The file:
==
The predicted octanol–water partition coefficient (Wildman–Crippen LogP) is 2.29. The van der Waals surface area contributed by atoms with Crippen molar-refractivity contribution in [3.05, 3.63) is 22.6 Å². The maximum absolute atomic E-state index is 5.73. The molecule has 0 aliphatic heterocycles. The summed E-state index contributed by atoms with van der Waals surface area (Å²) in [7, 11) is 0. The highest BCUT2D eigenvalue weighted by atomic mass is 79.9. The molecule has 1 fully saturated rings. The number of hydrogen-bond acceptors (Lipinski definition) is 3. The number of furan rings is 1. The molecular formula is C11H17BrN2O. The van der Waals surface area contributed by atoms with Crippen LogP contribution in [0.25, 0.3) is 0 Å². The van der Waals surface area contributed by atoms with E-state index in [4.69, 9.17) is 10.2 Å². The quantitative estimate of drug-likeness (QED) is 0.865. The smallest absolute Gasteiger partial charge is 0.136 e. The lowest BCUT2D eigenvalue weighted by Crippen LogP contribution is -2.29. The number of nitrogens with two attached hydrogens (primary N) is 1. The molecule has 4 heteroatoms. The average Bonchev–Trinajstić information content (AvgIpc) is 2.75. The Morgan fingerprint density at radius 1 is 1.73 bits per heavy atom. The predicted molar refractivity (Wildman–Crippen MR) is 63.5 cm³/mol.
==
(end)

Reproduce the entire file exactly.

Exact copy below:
The predicted octanol–water partition coefficient (Wildman–Crippen LogP) is 2.29. The van der Waals surface area contributed by atoms with Crippen molar-refractivity contribution in [3.05, 3.63) is 22.6 Å². The maximum absolute atomic E-state index is 5.73. The molecule has 0 aliphatic heterocycles. The summed E-state index contributed by atoms with van der Waals surface area (Å²) in [7, 11) is 0. The highest BCUT2D eigenvalue weighted by atomic mass is 79.9. The molecule has 1 fully saturated rings. The number of hydrogen-bond acceptors (Lipinski definition) is 3. The number of furan rings is 1. The molecular formula is C11H17BrN2O. The van der Waals surface area contributed by atoms with Crippen LogP contribution in [0.25, 0.3) is 0 Å². The van der Waals surface area contributed by atoms with E-state index in [4.69, 9.17) is 10.2 Å². The quantitative estimate of drug-likeness (QED) is 0.865. The smallest absolute Gasteiger partial charge is 0.136 e. The lowest BCUT2D eigenvalue weighted by Crippen LogP contribution is -2.29. The number of nitrogens with two attached hydrogens (primary N) is 1. The molecule has 4 heteroatoms. The average Bonchev–Trinajstić information content (AvgIpc) is 2.75. The Morgan fingerprint density at radius 1 is 1.73 bits per heavy atom. The predicted molar refractivity (Wildman–Crippen MR) is 63.5 cm³/mol.